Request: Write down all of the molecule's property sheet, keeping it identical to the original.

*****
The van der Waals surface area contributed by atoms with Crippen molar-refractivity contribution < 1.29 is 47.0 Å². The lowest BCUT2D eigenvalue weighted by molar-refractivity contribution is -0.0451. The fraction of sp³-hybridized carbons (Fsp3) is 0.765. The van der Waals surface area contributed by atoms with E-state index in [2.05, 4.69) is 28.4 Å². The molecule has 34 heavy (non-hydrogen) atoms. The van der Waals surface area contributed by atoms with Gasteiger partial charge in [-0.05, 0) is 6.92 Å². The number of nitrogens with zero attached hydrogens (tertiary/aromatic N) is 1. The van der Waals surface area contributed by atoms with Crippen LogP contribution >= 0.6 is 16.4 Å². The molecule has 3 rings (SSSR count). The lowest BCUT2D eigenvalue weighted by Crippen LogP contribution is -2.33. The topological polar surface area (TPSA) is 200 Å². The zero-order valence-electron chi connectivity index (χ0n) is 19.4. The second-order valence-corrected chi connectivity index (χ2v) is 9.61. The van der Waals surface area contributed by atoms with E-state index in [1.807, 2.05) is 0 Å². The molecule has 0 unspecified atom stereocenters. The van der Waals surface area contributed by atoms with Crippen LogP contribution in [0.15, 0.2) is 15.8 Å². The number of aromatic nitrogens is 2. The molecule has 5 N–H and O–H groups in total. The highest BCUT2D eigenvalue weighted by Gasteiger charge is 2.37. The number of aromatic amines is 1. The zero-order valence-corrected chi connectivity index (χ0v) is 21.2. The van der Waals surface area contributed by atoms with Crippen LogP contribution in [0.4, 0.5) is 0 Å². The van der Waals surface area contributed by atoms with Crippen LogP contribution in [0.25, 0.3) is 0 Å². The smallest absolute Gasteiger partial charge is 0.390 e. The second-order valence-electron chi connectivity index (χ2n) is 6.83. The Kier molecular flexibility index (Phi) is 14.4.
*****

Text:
The van der Waals surface area contributed by atoms with Crippen molar-refractivity contribution < 1.29 is 47.0 Å². The lowest BCUT2D eigenvalue weighted by molar-refractivity contribution is -0.0451. The fraction of sp³-hybridized carbons (Fsp3) is 0.765. The van der Waals surface area contributed by atoms with E-state index in [2.05, 4.69) is 28.4 Å². The molecule has 34 heavy (non-hydrogen) atoms. The van der Waals surface area contributed by atoms with Gasteiger partial charge in [-0.05, 0) is 6.92 Å². The number of nitrogens with zero attached hydrogens (tertiary/aromatic N) is 1. The van der Waals surface area contributed by atoms with Crippen LogP contribution >= 0.6 is 16.4 Å². The molecule has 3 rings (SSSR count). The lowest BCUT2D eigenvalue weighted by Crippen LogP contribution is -2.33. The topological polar surface area (TPSA) is 200 Å². The zero-order valence-electron chi connectivity index (χ0n) is 19.4. The second-order valence-corrected chi connectivity index (χ2v) is 9.61. The van der Waals surface area contributed by atoms with E-state index in [1.807, 2.05) is 0 Å². The molecule has 0 unspecified atom stereocenters. The van der Waals surface area contributed by atoms with Crippen LogP contribution in [0.15, 0.2) is 15.8 Å². The number of aromatic nitrogens is 2. The molecule has 5 N–H and O–H groups in total. The highest BCUT2D eigenvalue weighted by Gasteiger charge is 2.37. The number of aromatic amines is 1. The zero-order valence-corrected chi connectivity index (χ0v) is 21.2. The van der Waals surface area contributed by atoms with Crippen LogP contribution in [0.4, 0.5) is 0 Å². The van der Waals surface area contributed by atoms with Crippen LogP contribution in [0.25, 0.3) is 0 Å². The smallest absolute Gasteiger partial charge is 0.390 e. The second-order valence-electron chi connectivity index (χ2n) is 6.83. The Kier molecular flexibility index (Phi) is 14.4.